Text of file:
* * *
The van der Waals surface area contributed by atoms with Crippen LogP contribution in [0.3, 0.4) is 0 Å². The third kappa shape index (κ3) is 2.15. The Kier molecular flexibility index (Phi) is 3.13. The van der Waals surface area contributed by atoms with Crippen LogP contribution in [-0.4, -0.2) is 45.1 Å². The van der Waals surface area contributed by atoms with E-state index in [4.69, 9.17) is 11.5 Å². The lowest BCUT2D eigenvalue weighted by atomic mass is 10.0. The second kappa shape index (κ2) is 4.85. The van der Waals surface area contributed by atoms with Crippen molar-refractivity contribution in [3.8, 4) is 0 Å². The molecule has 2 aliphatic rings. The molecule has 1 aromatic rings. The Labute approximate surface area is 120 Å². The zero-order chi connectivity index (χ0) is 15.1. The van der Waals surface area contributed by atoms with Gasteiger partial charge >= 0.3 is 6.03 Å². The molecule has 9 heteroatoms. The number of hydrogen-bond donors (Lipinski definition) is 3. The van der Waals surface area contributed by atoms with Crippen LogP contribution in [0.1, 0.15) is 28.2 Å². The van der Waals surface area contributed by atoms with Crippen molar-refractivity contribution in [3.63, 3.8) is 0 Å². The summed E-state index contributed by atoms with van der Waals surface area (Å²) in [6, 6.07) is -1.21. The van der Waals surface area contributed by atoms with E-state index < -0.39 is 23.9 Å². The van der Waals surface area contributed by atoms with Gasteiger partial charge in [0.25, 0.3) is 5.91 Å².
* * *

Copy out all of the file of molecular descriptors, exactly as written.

The van der Waals surface area contributed by atoms with Crippen LogP contribution in [0.3, 0.4) is 0 Å². The third kappa shape index (κ3) is 2.15. The Kier molecular flexibility index (Phi) is 3.13. The van der Waals surface area contributed by atoms with Crippen LogP contribution in [-0.4, -0.2) is 45.1 Å². The van der Waals surface area contributed by atoms with E-state index in [4.69, 9.17) is 11.5 Å². The lowest BCUT2D eigenvalue weighted by atomic mass is 10.0. The second kappa shape index (κ2) is 4.85. The van der Waals surface area contributed by atoms with Crippen molar-refractivity contribution in [3.8, 4) is 0 Å². The molecule has 2 aliphatic rings. The molecule has 1 aromatic rings. The Labute approximate surface area is 120 Å². The zero-order chi connectivity index (χ0) is 15.1. The van der Waals surface area contributed by atoms with Gasteiger partial charge >= 0.3 is 6.03 Å². The molecule has 9 heteroatoms. The number of hydrogen-bond donors (Lipinski definition) is 3. The van der Waals surface area contributed by atoms with Crippen LogP contribution in [0.1, 0.15) is 28.2 Å². The van der Waals surface area contributed by atoms with Crippen molar-refractivity contribution in [3.63, 3.8) is 0 Å². The summed E-state index contributed by atoms with van der Waals surface area (Å²) in [6, 6.07) is -1.21. The van der Waals surface area contributed by atoms with E-state index < -0.39 is 23.9 Å². The van der Waals surface area contributed by atoms with Gasteiger partial charge in [0.25, 0.3) is 5.91 Å².